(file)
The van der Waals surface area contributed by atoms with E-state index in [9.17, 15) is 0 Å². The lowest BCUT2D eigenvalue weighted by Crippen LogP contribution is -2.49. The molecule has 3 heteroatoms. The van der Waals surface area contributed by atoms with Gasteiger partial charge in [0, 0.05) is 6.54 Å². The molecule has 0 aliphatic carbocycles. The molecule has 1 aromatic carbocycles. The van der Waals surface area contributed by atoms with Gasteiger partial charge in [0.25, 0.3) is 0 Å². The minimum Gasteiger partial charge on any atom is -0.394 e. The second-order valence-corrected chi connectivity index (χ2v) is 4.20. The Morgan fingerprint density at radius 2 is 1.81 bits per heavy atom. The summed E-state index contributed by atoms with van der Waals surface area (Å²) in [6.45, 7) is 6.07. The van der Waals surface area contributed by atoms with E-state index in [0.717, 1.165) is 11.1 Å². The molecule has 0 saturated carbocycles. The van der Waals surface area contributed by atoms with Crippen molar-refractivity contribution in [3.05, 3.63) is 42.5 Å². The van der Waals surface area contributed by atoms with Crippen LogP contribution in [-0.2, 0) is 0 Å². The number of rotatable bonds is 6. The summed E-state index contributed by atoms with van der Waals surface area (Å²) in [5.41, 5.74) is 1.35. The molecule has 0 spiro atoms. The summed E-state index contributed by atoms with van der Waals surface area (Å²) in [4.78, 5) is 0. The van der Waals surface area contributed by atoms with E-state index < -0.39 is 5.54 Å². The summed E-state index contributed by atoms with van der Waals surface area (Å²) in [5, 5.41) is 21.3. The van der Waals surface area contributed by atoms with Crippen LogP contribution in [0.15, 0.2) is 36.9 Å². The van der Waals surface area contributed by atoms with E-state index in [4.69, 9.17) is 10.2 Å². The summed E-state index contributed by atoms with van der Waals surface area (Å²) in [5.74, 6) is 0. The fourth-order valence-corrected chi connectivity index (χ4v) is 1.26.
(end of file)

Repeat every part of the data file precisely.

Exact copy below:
The van der Waals surface area contributed by atoms with E-state index in [9.17, 15) is 0 Å². The lowest BCUT2D eigenvalue weighted by Crippen LogP contribution is -2.49. The molecule has 3 heteroatoms. The van der Waals surface area contributed by atoms with Gasteiger partial charge in [0, 0.05) is 6.54 Å². The molecule has 0 aliphatic carbocycles. The molecule has 1 aromatic carbocycles. The van der Waals surface area contributed by atoms with Gasteiger partial charge in [0.25, 0.3) is 0 Å². The minimum Gasteiger partial charge on any atom is -0.394 e. The second-order valence-corrected chi connectivity index (χ2v) is 4.20. The Morgan fingerprint density at radius 2 is 1.81 bits per heavy atom. The summed E-state index contributed by atoms with van der Waals surface area (Å²) in [6.45, 7) is 6.07. The van der Waals surface area contributed by atoms with E-state index in [0.717, 1.165) is 11.1 Å². The molecule has 0 saturated carbocycles. The van der Waals surface area contributed by atoms with Crippen molar-refractivity contribution in [3.05, 3.63) is 42.5 Å². The van der Waals surface area contributed by atoms with Crippen LogP contribution in [-0.2, 0) is 0 Å². The number of rotatable bonds is 6. The summed E-state index contributed by atoms with van der Waals surface area (Å²) in [5.41, 5.74) is 1.35. The molecule has 0 spiro atoms. The summed E-state index contributed by atoms with van der Waals surface area (Å²) in [4.78, 5) is 0. The van der Waals surface area contributed by atoms with E-state index < -0.39 is 5.54 Å². The summed E-state index contributed by atoms with van der Waals surface area (Å²) in [5, 5.41) is 21.3. The van der Waals surface area contributed by atoms with Crippen LogP contribution in [0.15, 0.2) is 36.9 Å². The van der Waals surface area contributed by atoms with E-state index in [4.69, 9.17) is 10.2 Å². The summed E-state index contributed by atoms with van der Waals surface area (Å²) in [5.74, 6) is 0. The fourth-order valence-corrected chi connectivity index (χ4v) is 1.26.